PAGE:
The only piece outside of those guidelines I’m lightly considering is the Seahawks tight ends, as tight end is a fairly ugly position this week, and the Bucs have allowed the fourth most receptions and the second most yards to the position. Last week, Jacob Hollister saw only two targets on only seven pass routes run, while Luke Willson saw one target on 14 pass routes run. Neither player is attractive, but Hollister (eight targets the last two weeks to two for Willson) appears to be the preferred pass game option at the moment in spite of Willson seeing more snaps, and it’s not crazy to bet on the Seahawks looking to take advantage in this spot.

As to the “betting on volume spiking for Seattle” — it’s not a crazy bet if you want to stack this game this week. The likeliest way for this game to play out is for the Bucs to be aggressive, but for them to make enough mistakes for the game to remain close and the Seahawks to inefficiently bang Carson into the Bucs’ elite run defense until the fourth quarter. But the Bucs also have enough juice to their offense that all their downfield passing could lead to a couple early scores against a Seattle pass defense that ranks 19th in DVOA and 27th in yards allowed per pass attempt, while so far allowing the eighth most catches and 10th most yards to the wide receiver position. John Ross, Cooper Kupp, Odell Beckham, and Julio Jones have all topped 100 yards against them.

While Evans or Godwin almost have to be played opposite any Seahawks pass stack rosters, a case could actually be made right now (I actually made this case to myself last week in a much tougher matchup against Tennessee) that a Bucs wide receiver needs to be on every roster you build, every week. We’ll use DK/FDraft scoring for this illustration, but the numbers are impressive no matter what site you look on.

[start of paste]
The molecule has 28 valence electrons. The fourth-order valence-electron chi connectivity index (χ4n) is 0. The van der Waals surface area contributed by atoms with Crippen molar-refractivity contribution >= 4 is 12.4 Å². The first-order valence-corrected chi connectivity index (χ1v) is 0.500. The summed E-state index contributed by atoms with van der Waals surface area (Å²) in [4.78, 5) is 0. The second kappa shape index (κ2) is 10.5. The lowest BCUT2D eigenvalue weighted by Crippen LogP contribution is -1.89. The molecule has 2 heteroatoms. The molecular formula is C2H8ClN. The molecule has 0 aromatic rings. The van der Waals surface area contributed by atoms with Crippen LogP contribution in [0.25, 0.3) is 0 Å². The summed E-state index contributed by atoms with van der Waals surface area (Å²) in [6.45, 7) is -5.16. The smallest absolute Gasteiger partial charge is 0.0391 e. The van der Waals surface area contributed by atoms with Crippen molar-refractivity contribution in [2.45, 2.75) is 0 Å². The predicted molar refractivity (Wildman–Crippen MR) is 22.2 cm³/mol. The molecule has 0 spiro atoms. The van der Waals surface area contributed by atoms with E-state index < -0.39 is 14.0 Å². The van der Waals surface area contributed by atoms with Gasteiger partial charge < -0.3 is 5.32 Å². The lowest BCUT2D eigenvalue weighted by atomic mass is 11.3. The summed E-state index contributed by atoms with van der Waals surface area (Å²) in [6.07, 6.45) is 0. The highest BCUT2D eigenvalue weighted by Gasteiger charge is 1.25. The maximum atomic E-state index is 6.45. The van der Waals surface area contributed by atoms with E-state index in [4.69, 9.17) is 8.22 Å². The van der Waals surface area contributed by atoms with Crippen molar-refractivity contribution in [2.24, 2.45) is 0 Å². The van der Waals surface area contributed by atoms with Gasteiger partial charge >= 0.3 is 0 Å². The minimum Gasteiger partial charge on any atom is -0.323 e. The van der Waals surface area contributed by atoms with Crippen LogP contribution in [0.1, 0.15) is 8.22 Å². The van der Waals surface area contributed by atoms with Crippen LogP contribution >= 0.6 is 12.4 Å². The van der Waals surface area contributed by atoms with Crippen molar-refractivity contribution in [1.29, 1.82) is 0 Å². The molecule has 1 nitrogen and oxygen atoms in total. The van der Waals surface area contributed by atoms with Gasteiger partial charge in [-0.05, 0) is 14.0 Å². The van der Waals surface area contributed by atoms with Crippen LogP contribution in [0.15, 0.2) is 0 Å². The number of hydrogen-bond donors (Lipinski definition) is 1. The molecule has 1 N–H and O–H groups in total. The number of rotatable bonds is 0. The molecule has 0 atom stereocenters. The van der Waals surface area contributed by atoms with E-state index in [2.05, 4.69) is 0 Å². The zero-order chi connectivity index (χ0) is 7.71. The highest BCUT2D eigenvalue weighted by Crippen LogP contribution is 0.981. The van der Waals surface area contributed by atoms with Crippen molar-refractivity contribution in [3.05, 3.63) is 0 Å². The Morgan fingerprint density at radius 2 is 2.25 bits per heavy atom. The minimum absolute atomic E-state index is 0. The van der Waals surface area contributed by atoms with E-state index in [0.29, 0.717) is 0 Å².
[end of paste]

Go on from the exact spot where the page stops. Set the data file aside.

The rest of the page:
In the Buccaneers’ last six games (that is to say: in every game since Week 1, when Mike Evans was playing through flu-like symptoms against the 49ers) Godwin // Evans have combined for DK/FDraft scores of ::

39.2 // 55.0 // 63.1 // 34.5 // 48.7 // 57.1

And if you took only the best score from between those two each week, you would have grabbed ::

29.1 // 48.0 // 44.2 // 34.5 // 28.1 // 45.8

To put that another way: if you had paired these two receivers each of their last six games — even at their lofty salaries — you would have been on a slate-winning pace three times, and you would have had only two games that would have slightly hurt you (“slightly” in that you would have been averaging over 17 points per player, but their salaries really still require them to go for more). And if you had been able to guess correctly between these two each week, you would have essentially exposed yourself to an extra Christian McCaffrey. Last week, I believe I had at least one receiver from the Bucs on 17 of my 19 Wildcat rosters against the Titans (with the two receivers paired on about half of those). I’ll be looking to play things similarly this week. (On that note: Godwin sets up better in this matchup against the zone defense of the Seahawks that tries to take away downfield shots — though I felt Godwin set up better last week as well and used him on my main roster over Evans, marking three straight weeks in which I nailed a spot but picked the wrong guy for my main roster. Ouch! I was, however, stoked to see that ownership on Evans in the OWS For Life tourney was more than double the ownership of the field in other contests last week!)

The last spot to consider on this side of the ball — in this ugly tight end week — is Cameron Brate. O.J. Howard looks set to miss again this week; and if he does, Brate should again see five or six targets with a low yardage ceiling but a decent chance of striking for a touchdown.

:: Compete against the OWS fam in the One Week Season Survivor contest!


Kickoff Sunday, Nov 3rd 4:05pm Eastern

Lions (
24.25) at

Raiders (
26.75)

Over/Under 51.0

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Notes

Key Matchups
Lions Run D
30th DVOA/26th Yards allowed per carry
Raiders Run O
24th DVOA/17th Yards per carry
Lions Pass D
12th DVOA/20th Yards allowed per pass
Raiders Pass O
5th DVOA/7th Yards per pass
Raiders Run D
31st DVOA/15th Yards allowed per carry
Lions Run O
13th DVOA/18th Yards per carry
Raiders Pass D
26th DVOA/28th Yards allowed per pass
Lions Pass O
19th DVOA/20th Yards per pass